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heed
used in David Copperfield

7 uses
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Definition pay close attention to; or to do what is suggested — especially with regard to a warning or other advice
  • Mr. Murdstone took no heed of me when I went into the parlour where he was, but sat by the fireside, weeping silently, and pondering in his elbow-chair.
    Chapters 7-9 (90% in)
  • My aunt, without appearing to take much heed of me, put on a coarse apron with a bib, which she took out of the press; washed up the teacups with her own hands; and, when everything was washed and set in the tray again, and the cloth folded and put on the top of the whole, rang for Janet to remove it.
    Chapters 13-15 (47% in)
  • Twice I called him by his name, in the tone in which I might have tried to rouse a sleeper, before he heeded me.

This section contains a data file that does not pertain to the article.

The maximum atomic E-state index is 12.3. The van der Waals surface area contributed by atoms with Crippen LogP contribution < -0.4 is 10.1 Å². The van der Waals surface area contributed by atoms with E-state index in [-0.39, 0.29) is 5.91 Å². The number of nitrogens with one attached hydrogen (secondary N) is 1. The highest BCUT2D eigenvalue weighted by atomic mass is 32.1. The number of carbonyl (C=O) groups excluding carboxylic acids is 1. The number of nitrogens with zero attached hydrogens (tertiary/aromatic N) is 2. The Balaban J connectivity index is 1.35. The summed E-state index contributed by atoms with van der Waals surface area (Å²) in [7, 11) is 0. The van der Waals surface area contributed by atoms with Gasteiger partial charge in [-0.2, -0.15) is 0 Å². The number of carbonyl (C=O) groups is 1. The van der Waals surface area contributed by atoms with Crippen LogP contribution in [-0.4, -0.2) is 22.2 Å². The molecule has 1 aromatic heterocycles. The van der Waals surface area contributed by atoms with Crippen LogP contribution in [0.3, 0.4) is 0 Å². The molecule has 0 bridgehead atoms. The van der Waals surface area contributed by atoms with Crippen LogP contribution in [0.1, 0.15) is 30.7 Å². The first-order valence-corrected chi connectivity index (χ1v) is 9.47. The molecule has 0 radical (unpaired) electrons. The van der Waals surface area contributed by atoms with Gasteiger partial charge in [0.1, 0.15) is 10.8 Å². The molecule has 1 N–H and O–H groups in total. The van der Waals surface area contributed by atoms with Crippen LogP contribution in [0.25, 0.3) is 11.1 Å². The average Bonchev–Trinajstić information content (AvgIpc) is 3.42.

Chapters 31-33 (26% in)
  • I was too attentive to the Doctor and his wife, to give any heed to this request; and it made no impression on anybody else; so Mrs. Markleham panted, stared, and fanned herself.
    Chapters 43-45 (82% in)
  • 'I speak,' she said, not deigning to take any heed of this appeal, and drawing away her dress from the contamination of Emily's touch, 'I speak of HIS home — where I live.
    Chapters 49-51 (48% in)
  • She heeded no more what they said, than if she had had no ears.
    Chapters 49-51 (70% in)
  • If you had been more mindful of yourself, and less of me, when we grew up here together, I think my heedless fancy never would have wandered from you.
    Chapters 61-62 (86% in)

There are no more uses of "heed" in David Copperfield.

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